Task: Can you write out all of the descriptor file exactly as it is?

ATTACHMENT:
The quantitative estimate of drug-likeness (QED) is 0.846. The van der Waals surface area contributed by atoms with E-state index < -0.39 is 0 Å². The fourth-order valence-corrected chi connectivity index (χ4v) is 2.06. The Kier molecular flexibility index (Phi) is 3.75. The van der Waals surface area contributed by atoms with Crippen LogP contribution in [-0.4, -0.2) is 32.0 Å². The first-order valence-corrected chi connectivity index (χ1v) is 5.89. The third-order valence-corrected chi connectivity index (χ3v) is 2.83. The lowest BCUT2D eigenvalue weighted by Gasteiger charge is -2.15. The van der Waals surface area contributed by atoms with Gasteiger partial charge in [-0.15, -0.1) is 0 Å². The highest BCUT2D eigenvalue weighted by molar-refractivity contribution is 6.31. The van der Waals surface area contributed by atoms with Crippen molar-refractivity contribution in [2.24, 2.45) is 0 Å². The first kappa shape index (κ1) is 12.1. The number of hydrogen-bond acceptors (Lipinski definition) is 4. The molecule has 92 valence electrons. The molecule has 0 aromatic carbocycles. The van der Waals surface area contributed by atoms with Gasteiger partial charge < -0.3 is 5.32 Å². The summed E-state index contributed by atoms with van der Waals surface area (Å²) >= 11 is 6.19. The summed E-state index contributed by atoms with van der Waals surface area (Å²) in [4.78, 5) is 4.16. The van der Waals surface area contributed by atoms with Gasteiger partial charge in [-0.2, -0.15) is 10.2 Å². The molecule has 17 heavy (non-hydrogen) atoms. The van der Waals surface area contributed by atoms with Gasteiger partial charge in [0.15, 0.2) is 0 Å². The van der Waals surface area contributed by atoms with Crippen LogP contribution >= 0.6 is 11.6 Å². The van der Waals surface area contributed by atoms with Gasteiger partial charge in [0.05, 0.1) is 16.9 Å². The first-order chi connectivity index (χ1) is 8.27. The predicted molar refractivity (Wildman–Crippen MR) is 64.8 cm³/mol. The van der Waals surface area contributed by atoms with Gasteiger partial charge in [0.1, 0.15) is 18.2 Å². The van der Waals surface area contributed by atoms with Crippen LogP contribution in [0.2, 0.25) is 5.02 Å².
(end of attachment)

The quantitative estimate of drug-likeness (QED) is 0.846. The van der Waals surface area contributed by atoms with E-state index < -0.39 is 0 Å². The fourth-order valence-corrected chi connectivity index (χ4v) is 2.06. The Kier molecular flexibility index (Phi) is 3.75. The van der Waals surface area contributed by atoms with Crippen LogP contribution in [-0.4, -0.2) is 32.0 Å². The first-order valence-corrected chi connectivity index (χ1v) is 5.89. The third-order valence-corrected chi connectivity index (χ3v) is 2.83. The lowest BCUT2D eigenvalue weighted by Gasteiger charge is -2.15. The van der Waals surface area contributed by atoms with Gasteiger partial charge in [-0.15, -0.1) is 0 Å². The highest BCUT2D eigenvalue weighted by molar-refractivity contribution is 6.31. The van der Waals surface area contributed by atoms with Crippen molar-refractivity contribution in [2.24, 2.45) is 0 Å². The first kappa shape index (κ1) is 12.1. The number of hydrogen-bond acceptors (Lipinski definition) is 4. The molecule has 92 valence electrons. The molecule has 0 aromatic carbocycles. The van der Waals surface area contributed by atoms with Gasteiger partial charge < -0.3 is 5.32 Å². The summed E-state index contributed by atoms with van der Waals surface area (Å²) >= 11 is 6.19. The summed E-state index contributed by atoms with van der Waals surface area (Å²) in [4.78, 5) is 4.16. The van der Waals surface area contributed by atoms with Gasteiger partial charge in [-0.2, -0.15) is 10.2 Å². The molecule has 17 heavy (non-hydrogen) atoms. The van der Waals surface area contributed by atoms with Gasteiger partial charge in [0.15, 0.2) is 0 Å². The van der Waals surface area contributed by atoms with Crippen LogP contribution >= 0.6 is 11.6 Å². The van der Waals surface area contributed by atoms with Gasteiger partial charge in [0.05, 0.1) is 16.9 Å². The first-order chi connectivity index (χ1) is 8.27. The predicted molar refractivity (Wildman–Crippen MR) is 64.8 cm³/mol. The van der Waals surface area contributed by atoms with Gasteiger partial charge in [0.1, 0.15) is 18.2 Å². The van der Waals surface area contributed by atoms with Crippen LogP contribution in [0.2, 0.25) is 5.02 Å².